;; integer->char
(define integer->char-prim
  (lambda-proc (args env2 info handler fail k2)
    (cond
      ((not (length-one? args))
       (runtime-error "incorrect number of arguments to integer->char" info handler fail))
      (else (k2 (apply integer->char args) fail)))))

Then, we need to add the -prim functions to the toplevel environment:

(define make-toplevel-env
  (lambda ()
    (let ((primitives 
	   (list
...
	    (list 'char->integer char->integer-prim)
	    (list 'integer->char integer->char-prim)
...

which is a list containing the name we want to call it in Calico Scheme, and the actual primitive function name.

In the C# code, we only need to define the functions. We note that Scheme function names must be changed slightly to be valid C# names. So, we turn "-" to "_", "->" to "_to_", "?" to "_q", "!", "_b", etc. See scheme-to-csharp.ss for additional conversions.

Add to Scheme.cs:

    public static object char_to_integer(object thing) {
	if (thing is char) {
	    return Convert.ToInt32(thing);
	} else {
	    throw new Exception(String.Format("char->integer: invalid character: '{0}'", thing));
	}
    }

    public static object integer_to_char(object thing) {
	if (thing is int) {
	    return Convert.ToChar(thing);
	} else {
	    throw new Exception(String.Format("integer->char: invalid integer: '{0}'", thing));
	}
    }

That is it, except for one complication. Because we applied the functions in our implementation (rather than just calling them), then we need to define a Proc construct that allows C# functions to be used as higher-order functions.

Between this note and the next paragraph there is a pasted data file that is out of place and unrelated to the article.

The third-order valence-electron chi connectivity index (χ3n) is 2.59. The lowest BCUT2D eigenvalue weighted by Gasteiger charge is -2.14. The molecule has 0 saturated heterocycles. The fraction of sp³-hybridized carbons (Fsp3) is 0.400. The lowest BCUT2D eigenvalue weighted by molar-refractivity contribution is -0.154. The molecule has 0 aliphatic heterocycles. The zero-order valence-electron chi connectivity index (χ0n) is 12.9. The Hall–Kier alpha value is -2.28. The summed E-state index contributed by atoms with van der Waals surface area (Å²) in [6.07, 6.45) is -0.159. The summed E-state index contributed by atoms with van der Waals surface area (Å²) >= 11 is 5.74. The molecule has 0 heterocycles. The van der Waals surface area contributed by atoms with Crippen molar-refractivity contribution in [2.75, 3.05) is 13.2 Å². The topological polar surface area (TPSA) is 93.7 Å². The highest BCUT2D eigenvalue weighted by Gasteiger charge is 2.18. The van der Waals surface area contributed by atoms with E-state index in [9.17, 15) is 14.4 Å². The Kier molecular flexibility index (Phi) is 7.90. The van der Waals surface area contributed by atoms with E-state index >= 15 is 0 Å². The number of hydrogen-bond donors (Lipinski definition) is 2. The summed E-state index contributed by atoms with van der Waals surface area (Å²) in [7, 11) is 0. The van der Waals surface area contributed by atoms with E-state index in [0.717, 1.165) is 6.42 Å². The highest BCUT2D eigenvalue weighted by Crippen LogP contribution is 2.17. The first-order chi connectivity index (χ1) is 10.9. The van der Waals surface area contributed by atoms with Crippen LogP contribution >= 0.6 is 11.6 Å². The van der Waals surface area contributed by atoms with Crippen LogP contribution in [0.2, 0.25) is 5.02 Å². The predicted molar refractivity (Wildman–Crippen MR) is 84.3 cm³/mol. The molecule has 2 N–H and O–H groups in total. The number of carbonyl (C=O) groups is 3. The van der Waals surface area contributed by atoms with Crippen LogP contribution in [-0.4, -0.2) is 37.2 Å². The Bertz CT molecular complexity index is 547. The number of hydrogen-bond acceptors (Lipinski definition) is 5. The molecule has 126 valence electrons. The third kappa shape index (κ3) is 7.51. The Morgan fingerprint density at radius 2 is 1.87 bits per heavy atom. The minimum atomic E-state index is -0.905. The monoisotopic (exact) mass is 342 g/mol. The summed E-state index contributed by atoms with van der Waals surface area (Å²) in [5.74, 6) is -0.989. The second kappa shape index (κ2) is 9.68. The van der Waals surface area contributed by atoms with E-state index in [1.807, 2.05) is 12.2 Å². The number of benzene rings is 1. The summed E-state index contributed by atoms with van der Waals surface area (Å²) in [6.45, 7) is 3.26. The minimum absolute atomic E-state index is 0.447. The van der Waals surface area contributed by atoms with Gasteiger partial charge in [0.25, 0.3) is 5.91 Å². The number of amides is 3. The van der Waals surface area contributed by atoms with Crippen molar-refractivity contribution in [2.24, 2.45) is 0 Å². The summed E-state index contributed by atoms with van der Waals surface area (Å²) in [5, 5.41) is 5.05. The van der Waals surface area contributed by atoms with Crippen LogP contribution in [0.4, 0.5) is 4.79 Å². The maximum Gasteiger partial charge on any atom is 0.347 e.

So, we need to add to Scheme.cs:

   public static Proc char_to_integer_proc = new Proc("char->integer", (Procedure1) char_to_integer, 1, 1);
   public static Proc integer_to_char_proc = new Proc("integer->char", (Procedure1) integer_to_char, 1, 1);

The following casts are available:

  • Procedure0 - function is receiving zero arguments, returns an object
  • Procedure1 - function is receiving one argument, returns an object
  • Procedure2 - functions is receiving two arguments, returns an object
  • ProcedureN - funtion receives a variable number of arguments, returns an object
  • Procedure0Bool - function is receiving zero arguments, returns a bool
  • Procedure1Bool - function is receiving one argument, returns a bool
  • Procedure2Bool - functions is receiving two arguments, returns a bool
  • Procedure0Void - function is receiving zero arguments, no return
  • Procedure1Void - function is receiving one argument, no return
  • Procedure2Void - functions is receiving two arguments, no return

This information is also duplicated in the arguments to Proc(). The 3rd parameter is the parameter count (-1 = all, 1 = 1, 2 = 2, etc), and the 4th parameter is the return type (0 = void, 1 = object, 2 = bool).

See source code for more examples.

Trouble Shooting

I have added a function in the -cps Scheme code, but when I try to "make pjscheme" I get the error that "not all code paths return a value". What am I doing wrong?